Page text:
LEGO robots and the Moon as a dream destination
ESA astronaut Matthias Maurer visits OHB’s partner school and tells students about space exploration and the training he has to undergo before his first flight
OHB has been cooperating with the Ökumenisches Gymnasium (ÖG) in Bremen-Oberneuland since 2018. The school offers a STEM (science, technology, engineering, mathematics) profile as part of which students of the school are able to attend an aerospace/aeronautics course. OHB sees this as an opportunity for nurturing young talent and is supporting this profile by providing teachers from its own ranks. Starting in the current school year, space engineers will be providing physics lessons on a regular basis. On May 7, 2019, OHB brought ESA astronaut Matthias Maurer to the school so that he could tell the students first-hand about the fascination of space.
Things are whirring and clicking on the teacher’s desk, the students are craning their necks to see. The LEGO robot is heading straight for the wall. Shortly before it collides with it, the front distance sensors sound an alarm. The robot stops and retreats in a semicircle motion, before progressing forward again. This time it’s heading for the edge of the table. Yet, before a crash occurs, a hand is held in front of one of the lateral sensors. The robot immediately retreats in the opposite direction.
This is no ordinary lesson at the ÖG. Instead of the physics teacher Dr. Rolf Gerding, Ullrich Uffelmann and Hartmut Claus, two space engineers from OHB, are standing at the teacher’s desk, explaining that it will not be possible for the robots that will be used on distant planets to be remote-controlled from the Earth as it will take too long for the signal to reach them. Mars already counts as a distant planet in this respect, given that a signal from the Earth takes between 3 and 22 minutes to reach the planet. This is a delay in which a robot can get stuck in loose rock or fall into a hole. Consequently, robots must be able to operate autonomously on other planets. The dual-course university students being supervised by Uffelmann and Claus show what sensors are needed and how the robots are programmed. They study computer science at Bremen University of Applied Sciences and are completing the practical part of their degree at OHB as IT specialists specializing in application development. The LEGO robots were built and programmed as part of a student research project.
The almost 40 students from the STEM profile attending the classes can readily appreciate the problems that technical systems face on other planets. Many of the tenth-year school students among them have chosen to specialize in aerospace/aeronautics, which the ÖG is offering together with OHB. These students have an additional hour of physics per week in which OHB engineers, among others, teach them the basics of aviation and space flight.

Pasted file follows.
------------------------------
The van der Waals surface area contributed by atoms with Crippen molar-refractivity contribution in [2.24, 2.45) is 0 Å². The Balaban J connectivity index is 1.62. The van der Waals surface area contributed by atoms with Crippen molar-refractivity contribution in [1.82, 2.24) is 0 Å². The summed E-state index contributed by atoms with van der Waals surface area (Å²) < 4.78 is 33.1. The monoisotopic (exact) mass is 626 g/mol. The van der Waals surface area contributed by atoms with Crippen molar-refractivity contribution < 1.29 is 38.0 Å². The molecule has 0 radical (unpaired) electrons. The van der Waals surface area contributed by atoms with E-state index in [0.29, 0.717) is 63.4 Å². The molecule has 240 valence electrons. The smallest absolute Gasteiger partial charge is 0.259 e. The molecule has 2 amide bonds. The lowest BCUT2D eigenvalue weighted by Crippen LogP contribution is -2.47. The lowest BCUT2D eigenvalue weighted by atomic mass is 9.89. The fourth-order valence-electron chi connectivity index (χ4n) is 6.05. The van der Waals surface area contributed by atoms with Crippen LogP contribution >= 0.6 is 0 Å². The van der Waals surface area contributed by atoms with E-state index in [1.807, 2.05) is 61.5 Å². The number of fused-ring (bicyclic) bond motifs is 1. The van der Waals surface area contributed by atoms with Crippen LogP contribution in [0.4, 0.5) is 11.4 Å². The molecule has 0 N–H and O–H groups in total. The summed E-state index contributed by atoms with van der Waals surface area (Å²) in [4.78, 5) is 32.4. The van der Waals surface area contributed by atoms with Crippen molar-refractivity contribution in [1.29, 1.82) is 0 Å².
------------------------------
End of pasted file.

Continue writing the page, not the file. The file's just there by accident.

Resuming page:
Star guest in blue overalls
Another guest is sitting among the students. He also knows a thing or two about space exploration. However, unlike the OHB engineers, he is not planning to send any technical systems into space. Rather, he intends to fly there himself.
For Matthias Maurer is an astronaut. This easy to see from his dark-blue ESA overalls. With a concentrated expression on his face, he sits in the second row, listening to the engineers’ presentation and observing the students’ LEGO robots. Even when one of the students flounders out of nervousness and some of the students start rolling their eyes, he remains attentive. Maurer is a down-to-earth type of person despite the fact that he has every reason to look down on others. After all, he holds a doctorate in materials science and has received several research awards for his doctoral thesis. His research has resulted in more than ten patented applications. He studied in four European countries, gained practical experience in South America and made a trip around the world after graduating. He speaks five languages fluently and is currently learning Russian and Chinese.
Yet, he hasn’t let any of this go to his head. And he literally won’t be looking down on others until he flies to space and this is planned for 2020 at the earliest.
Reaching goals in roundabout ways
Maurer became an astronaut in a roundabout way despite his brilliant scientific career. In 2008, ESA was looking for six new astronauts. Maurer, who was working as a project engineer in medical technology at the time, applied alongside almost 8,500 other candidates from Europe. Maurer prevailed, ranking among the top 800 and then even among the top10 candidates. He was getting his hopes up only to be disappointed when he learned that he had not been selected. As a consolation prize, however, he was offered a position in crew support on the ground. The other three applicants who were eliminated in the final round were also offered this opportunity. They respectfully declined but Maurer accepted. Up until 2015, Maurer worked for ESA in this and other positions. Among other things, he supported his former rival Alexander Gerst from the ground during the latter’s first ISS mission.